Asperger Syndrome/ASD Level 1

“I see people with Asperger’s Syndrome as a bright thread in the rich tapestry of life”

Tony Attwood

Some of the most interesting people that I have ever met have Asperger Syndrome/ASD Level 1. These individuals have incredible strengths. They are creative, unconventional, highly skilled and motivated in their areas of interest and have exemplary pattern recognition, focus, and attention to detail. Their long term memories put us “neurotypicals” to shame and they are honest, loyal, dependable and perseverant. Yes, they have challenges, and they often do need supports but that is why Integrated Autism Consulting was developed. This group of people has been the focus of my life work and every day presents a new and interesting perspective on the world. Working with their strengths, teaching new skills and individualized creative problem solving to help them navigate life’s complexities are the corner stone of services.

Asperger Syndrome/ASD Level 1 (AS) is considered an Autism Spectrum Disorder (ASD) and was recognized as such in 1994.  By definition, people with AS have a average or above average I.Q. and many have exceptional skills and talents in specific areas of interest. Challenges often appear in social interaction, communication and behaviour.  In addition, individuals often experience sensory issues, anxiety, executive functioning and self- motivation challenges, and immature emotional maturity.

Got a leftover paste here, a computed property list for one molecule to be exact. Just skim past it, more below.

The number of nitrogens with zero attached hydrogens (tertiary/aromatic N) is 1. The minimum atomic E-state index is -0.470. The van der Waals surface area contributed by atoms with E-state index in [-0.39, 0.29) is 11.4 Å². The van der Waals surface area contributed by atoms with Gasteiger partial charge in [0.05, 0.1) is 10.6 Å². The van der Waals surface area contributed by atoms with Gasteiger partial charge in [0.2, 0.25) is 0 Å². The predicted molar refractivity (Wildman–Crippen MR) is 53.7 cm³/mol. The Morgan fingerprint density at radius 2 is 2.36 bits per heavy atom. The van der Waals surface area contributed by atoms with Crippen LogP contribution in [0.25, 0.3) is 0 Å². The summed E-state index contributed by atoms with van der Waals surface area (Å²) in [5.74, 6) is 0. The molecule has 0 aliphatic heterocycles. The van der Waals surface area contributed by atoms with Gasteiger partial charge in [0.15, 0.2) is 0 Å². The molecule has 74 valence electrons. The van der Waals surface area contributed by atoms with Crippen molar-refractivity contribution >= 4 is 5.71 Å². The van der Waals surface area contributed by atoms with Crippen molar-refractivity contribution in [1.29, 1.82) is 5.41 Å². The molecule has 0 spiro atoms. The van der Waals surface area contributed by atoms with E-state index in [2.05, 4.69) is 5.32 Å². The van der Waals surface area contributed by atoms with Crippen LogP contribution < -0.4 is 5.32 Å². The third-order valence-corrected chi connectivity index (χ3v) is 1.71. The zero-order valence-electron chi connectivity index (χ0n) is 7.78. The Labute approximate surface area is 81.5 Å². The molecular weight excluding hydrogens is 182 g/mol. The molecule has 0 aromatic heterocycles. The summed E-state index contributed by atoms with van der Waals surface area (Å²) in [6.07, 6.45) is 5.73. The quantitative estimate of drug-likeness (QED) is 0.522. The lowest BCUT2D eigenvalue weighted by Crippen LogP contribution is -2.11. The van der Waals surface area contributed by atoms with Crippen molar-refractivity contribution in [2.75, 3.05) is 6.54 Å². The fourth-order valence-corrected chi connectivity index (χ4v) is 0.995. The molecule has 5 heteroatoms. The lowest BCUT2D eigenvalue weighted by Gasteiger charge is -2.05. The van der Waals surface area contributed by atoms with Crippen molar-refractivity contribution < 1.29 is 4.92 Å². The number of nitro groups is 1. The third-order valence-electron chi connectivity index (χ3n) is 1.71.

In May 2013 the new edition of the Diagnostic and Statistical Manual of Mental Disorders (DSM- 5) did not include it as an individual category but rolled it into the single classification of Autism Spectrum Disorders. Individuals diagnosed with AS continue to use the term to differentiate themselves from the spectrum at large.


  • Education consultation
  • Transition from secondary school to life  planning and support
  • Consultation and coaching
  • Assessment of current skills​​
  • Executive functioning support
  • Anxiety reduction strategies
  • Employment readiness and coaching support (Volunteer, Self, Competitive)
  • Independent living support
  • Social understanding training
  • Healthy relationships: friendships and sexuality education
  • Community participation support
  • Social outings with The Spectrum Connection
  • Parent training and support

Q. What would happen if the autism gene was eliminated from the gene pool?

A. You would have a bunch of people standing around in a cave, chatting and socializing and not getting anything done.

Temple Grandin, The Way I See It: A Personal Look at Autism & Asperger’s